Solitude gives birth to the original in us, to beauty unfamiliar and perilous – to poetry. But also, it gives birth to the opposite: to the perverse, the illicit, the absurd wrote Thomas Mann, one of the greatest German writers and Nobel Prize winner in his novella Death in Venice. The novella that acquired great popularity thanks to the cult Visconti movie from 1971 undoubtedly carries the author’s own pessimistic and destructive prophecy, his typical reflexivity and primarily the indefatigable quest for ideal beauty. All of the above is embodied in the main hero Gustav who is a kind of a literary amalgam of several ingenious personalities – Tchaikovsky, who allegedly infected himself with cholera having drunk a glass of unboiled water, Mahler and his infallible symphonic perfectionism and Thomas Mann himself.
Gustav von Aschenbach – a man of an agitated imagination, burdened by the imperative state of creation, an artist obsessed with perfection, in fear that his life is slipping away and that he lacks the time to realise everything he needs to do and fully express himself in a moment when he wishes to free himself from his writer`s block, travels to Venice, not knowing that this is his last journey. As a man entirely dedicated to the higher spheres of art inaccessible to the common mortal, becomes a man completely spellbound with the ethereal beauty of Tadzia, a noble young man who is spending holidays with his family in Venice.
Mann described his novella Death in Venice which he wrote in 1911 as a tragedy of disgrace/ Tragodie einer Entwurdigung which was actually the faith of many aesthetes and modern artists of the fin de siècle, who had become victims of fake morals and social criticism. Even today, it is still a stringent, dehumanising reality of the modern world, existing chauvinism and narcissistic hyper-production, where individuality sinks below the collective fear of an unnamed epidemic.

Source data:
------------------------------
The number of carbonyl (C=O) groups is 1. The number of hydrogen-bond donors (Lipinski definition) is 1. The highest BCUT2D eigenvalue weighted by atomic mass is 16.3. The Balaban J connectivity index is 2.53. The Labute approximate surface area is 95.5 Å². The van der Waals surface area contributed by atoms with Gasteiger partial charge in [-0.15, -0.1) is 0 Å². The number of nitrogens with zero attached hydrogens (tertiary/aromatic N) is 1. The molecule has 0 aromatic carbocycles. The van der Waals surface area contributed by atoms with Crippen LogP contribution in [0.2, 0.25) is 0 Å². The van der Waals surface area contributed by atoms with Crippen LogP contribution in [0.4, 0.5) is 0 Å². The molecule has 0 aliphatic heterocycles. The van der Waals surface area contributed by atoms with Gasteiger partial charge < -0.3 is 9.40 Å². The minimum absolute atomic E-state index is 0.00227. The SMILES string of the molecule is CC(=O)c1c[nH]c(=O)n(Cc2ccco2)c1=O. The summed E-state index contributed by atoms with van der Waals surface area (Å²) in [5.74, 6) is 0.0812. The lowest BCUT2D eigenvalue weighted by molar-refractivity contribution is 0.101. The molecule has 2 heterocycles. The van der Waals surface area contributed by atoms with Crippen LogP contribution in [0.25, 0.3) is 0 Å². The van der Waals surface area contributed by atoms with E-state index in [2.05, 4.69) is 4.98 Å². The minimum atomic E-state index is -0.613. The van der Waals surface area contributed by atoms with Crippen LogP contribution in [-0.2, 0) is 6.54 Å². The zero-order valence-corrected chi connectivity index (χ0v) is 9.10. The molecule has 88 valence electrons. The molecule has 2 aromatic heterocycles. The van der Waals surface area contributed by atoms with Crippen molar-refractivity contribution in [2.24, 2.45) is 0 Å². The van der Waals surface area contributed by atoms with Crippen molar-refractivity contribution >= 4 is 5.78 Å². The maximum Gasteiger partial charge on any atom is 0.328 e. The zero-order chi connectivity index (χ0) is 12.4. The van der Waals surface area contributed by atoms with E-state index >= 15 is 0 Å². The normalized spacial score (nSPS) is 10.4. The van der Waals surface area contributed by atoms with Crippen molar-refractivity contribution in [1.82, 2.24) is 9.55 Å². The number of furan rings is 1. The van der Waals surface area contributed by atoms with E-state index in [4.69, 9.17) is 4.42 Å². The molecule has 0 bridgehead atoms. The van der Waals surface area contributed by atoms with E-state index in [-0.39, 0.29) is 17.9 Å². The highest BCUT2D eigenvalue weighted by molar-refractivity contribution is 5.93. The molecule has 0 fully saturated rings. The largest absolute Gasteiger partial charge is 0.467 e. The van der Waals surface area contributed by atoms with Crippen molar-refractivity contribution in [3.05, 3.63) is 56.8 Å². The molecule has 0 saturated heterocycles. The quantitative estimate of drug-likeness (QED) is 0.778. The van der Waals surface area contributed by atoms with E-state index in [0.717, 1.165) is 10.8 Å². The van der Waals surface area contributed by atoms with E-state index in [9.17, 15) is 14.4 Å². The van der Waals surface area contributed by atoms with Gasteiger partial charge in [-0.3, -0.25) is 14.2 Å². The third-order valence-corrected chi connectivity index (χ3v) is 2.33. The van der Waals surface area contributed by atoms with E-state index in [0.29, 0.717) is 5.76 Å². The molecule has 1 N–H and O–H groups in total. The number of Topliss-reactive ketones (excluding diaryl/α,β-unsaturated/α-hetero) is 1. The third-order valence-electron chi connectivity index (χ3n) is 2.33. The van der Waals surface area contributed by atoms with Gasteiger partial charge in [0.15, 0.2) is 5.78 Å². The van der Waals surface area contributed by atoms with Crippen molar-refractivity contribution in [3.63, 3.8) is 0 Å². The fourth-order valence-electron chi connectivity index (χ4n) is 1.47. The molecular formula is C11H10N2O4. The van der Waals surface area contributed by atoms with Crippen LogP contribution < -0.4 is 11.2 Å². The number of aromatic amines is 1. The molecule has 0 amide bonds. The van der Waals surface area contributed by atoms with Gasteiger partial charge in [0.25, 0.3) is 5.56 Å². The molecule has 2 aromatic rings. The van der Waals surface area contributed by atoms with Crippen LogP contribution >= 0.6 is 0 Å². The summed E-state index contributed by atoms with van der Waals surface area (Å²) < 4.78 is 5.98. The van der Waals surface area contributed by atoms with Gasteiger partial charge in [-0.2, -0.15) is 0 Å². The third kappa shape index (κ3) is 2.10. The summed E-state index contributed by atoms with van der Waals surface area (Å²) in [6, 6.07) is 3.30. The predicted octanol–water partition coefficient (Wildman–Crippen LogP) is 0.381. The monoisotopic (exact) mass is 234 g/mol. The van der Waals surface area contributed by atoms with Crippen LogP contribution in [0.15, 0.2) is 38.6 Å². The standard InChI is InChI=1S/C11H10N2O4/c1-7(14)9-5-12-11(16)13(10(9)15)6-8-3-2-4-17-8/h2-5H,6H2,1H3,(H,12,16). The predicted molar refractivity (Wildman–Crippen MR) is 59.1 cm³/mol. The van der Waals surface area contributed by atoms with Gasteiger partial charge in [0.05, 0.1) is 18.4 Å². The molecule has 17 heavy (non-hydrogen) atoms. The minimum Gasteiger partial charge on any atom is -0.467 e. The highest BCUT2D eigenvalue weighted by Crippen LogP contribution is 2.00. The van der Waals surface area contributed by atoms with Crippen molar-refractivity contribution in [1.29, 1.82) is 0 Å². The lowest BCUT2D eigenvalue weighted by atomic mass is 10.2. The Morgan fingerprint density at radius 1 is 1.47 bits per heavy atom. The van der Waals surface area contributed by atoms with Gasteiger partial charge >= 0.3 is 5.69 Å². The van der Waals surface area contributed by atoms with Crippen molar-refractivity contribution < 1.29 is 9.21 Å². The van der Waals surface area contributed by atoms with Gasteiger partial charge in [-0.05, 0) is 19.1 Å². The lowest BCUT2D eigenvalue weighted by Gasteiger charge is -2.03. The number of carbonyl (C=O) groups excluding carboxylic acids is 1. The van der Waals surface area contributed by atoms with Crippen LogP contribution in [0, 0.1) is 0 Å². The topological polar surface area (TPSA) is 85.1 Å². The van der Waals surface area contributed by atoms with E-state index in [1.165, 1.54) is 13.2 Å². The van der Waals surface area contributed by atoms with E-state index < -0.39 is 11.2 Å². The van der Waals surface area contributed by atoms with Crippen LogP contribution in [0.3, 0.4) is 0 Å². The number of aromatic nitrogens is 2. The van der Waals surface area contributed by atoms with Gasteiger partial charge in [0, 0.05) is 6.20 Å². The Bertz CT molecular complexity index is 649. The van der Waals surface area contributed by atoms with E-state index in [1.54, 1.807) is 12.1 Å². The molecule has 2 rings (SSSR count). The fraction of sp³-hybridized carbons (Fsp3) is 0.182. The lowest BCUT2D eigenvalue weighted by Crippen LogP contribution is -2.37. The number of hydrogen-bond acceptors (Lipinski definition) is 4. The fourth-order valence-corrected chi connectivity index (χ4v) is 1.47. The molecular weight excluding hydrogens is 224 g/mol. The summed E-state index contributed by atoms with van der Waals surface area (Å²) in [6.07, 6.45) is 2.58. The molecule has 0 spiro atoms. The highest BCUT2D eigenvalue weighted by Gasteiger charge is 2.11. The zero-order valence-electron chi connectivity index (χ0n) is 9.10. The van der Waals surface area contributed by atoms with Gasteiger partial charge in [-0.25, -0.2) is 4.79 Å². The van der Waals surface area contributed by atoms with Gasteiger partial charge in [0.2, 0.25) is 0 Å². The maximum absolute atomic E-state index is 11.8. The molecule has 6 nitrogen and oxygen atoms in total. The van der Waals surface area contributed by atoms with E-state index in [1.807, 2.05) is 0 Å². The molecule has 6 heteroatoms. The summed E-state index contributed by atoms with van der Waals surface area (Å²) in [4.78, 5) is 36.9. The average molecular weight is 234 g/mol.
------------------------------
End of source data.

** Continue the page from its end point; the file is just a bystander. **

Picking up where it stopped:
A full-length drama ballet, inwrought with refined subtle music of Gustav Mahler whose masterworks so perfectly express the final human emotions and states, is an entirely new dance interpretation of Mann’s literary skilfulness. The author through an imaginary atmosphere of the uninterrupted movement of the soul gently enters a complex universe of an emotional journey, a pulsating quiver of an unnoticeable inner power of Eros and the radical contrast contained in the literary model.
VALENTINA TURCU is an internationally acclaimed choreographer and director born in Zagreb, whose parents, famous ballet artists, instilled the love for ballet and theatre art when she was a child. Turcu graduated at the famous school of Maurice Béjart in Lausanne and by successfully appearing in numerous Béjart’s ballets throughout the world, she enriched her knowledge and craftsmanship. The greatest part of her career as a dancer and choreographer is related to the Ballet of the Slovene National Theatre in Maribor. She is one of the most creative Slovenian dance artists and a laureate of many international awards for her dance and choreographic creations. Death in Venice is the first full-length ballet and also the world premiere to be staged at the Croatian National Theatre in Zagreb.